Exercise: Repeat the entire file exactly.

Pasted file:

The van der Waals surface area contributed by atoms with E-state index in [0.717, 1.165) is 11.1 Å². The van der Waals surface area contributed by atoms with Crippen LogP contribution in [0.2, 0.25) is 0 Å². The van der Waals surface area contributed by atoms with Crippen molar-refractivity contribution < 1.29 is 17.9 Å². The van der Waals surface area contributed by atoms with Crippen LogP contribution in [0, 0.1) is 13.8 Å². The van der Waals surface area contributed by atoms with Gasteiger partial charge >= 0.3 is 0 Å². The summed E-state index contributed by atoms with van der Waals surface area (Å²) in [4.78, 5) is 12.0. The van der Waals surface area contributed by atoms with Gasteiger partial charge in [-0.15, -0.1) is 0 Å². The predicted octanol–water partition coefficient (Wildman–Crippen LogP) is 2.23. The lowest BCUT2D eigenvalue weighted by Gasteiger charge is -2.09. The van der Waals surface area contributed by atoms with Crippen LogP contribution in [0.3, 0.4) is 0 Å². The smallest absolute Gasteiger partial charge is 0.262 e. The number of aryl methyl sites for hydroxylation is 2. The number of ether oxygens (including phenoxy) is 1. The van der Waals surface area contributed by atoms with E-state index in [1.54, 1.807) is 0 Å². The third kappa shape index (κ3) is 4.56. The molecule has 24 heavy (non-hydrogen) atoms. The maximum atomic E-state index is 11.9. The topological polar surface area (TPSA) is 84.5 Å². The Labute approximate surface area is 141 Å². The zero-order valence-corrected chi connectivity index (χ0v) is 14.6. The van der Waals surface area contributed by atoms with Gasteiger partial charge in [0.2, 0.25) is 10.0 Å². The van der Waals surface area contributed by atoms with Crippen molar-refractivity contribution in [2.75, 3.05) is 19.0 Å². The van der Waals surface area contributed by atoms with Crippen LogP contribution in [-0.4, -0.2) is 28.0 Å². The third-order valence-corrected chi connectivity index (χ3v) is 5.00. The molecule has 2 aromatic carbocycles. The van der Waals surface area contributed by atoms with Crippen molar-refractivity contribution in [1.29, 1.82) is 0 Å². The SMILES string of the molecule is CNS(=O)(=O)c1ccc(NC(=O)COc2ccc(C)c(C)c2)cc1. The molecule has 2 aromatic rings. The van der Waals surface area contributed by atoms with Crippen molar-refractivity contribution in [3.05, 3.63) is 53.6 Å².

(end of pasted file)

The van der Waals surface area contributed by atoms with E-state index in [0.717, 1.165) is 11.1 Å². The van der Waals surface area contributed by atoms with Crippen LogP contribution in [0.2, 0.25) is 0 Å². The van der Waals surface area contributed by atoms with Crippen molar-refractivity contribution < 1.29 is 17.9 Å². The van der Waals surface area contributed by atoms with Crippen LogP contribution in [0, 0.1) is 13.8 Å². The van der Waals surface area contributed by atoms with Gasteiger partial charge >= 0.3 is 0 Å². The summed E-state index contributed by atoms with van der Waals surface area (Å²) in [4.78, 5) is 12.0. The van der Waals surface area contributed by atoms with Gasteiger partial charge in [-0.15, -0.1) is 0 Å². The predicted octanol–water partition coefficient (Wildman–Crippen LogP) is 2.23. The lowest BCUT2D eigenvalue weighted by Gasteiger charge is -2.09. The van der Waals surface area contributed by atoms with Crippen LogP contribution in [0.3, 0.4) is 0 Å². The smallest absolute Gasteiger partial charge is 0.262 e. The number of aryl methyl sites for hydroxylation is 2. The number of ether oxygens (including phenoxy) is 1. The van der Waals surface area contributed by atoms with E-state index in [1.54, 1.807) is 0 Å². The third kappa shape index (κ3) is 4.56. The molecule has 24 heavy (non-hydrogen) atoms. The maximum atomic E-state index is 11.9. The topological polar surface area (TPSA) is 84.5 Å². The Labute approximate surface area is 141 Å². The zero-order valence-corrected chi connectivity index (χ0v) is 14.6. The van der Waals surface area contributed by atoms with Gasteiger partial charge in [0.2, 0.25) is 10.0 Å². The van der Waals surface area contributed by atoms with Crippen molar-refractivity contribution in [2.75, 3.05) is 19.0 Å². The van der Waals surface area contributed by atoms with Crippen LogP contribution in [-0.4, -0.2) is 28.0 Å². The third-order valence-corrected chi connectivity index (χ3v) is 5.00. The molecule has 2 aromatic carbocycles. The van der Waals surface area contributed by atoms with Crippen molar-refractivity contribution in [1.29, 1.82) is 0 Å². The SMILES string of the molecule is CNS(=O)(=O)c1ccc(NC(=O)COc2ccc(C)c(C)c2)cc1. The molecule has 2 aromatic rings. The van der Waals surface area contributed by atoms with Crippen molar-refractivity contribution in [3.05, 3.63) is 53.6 Å².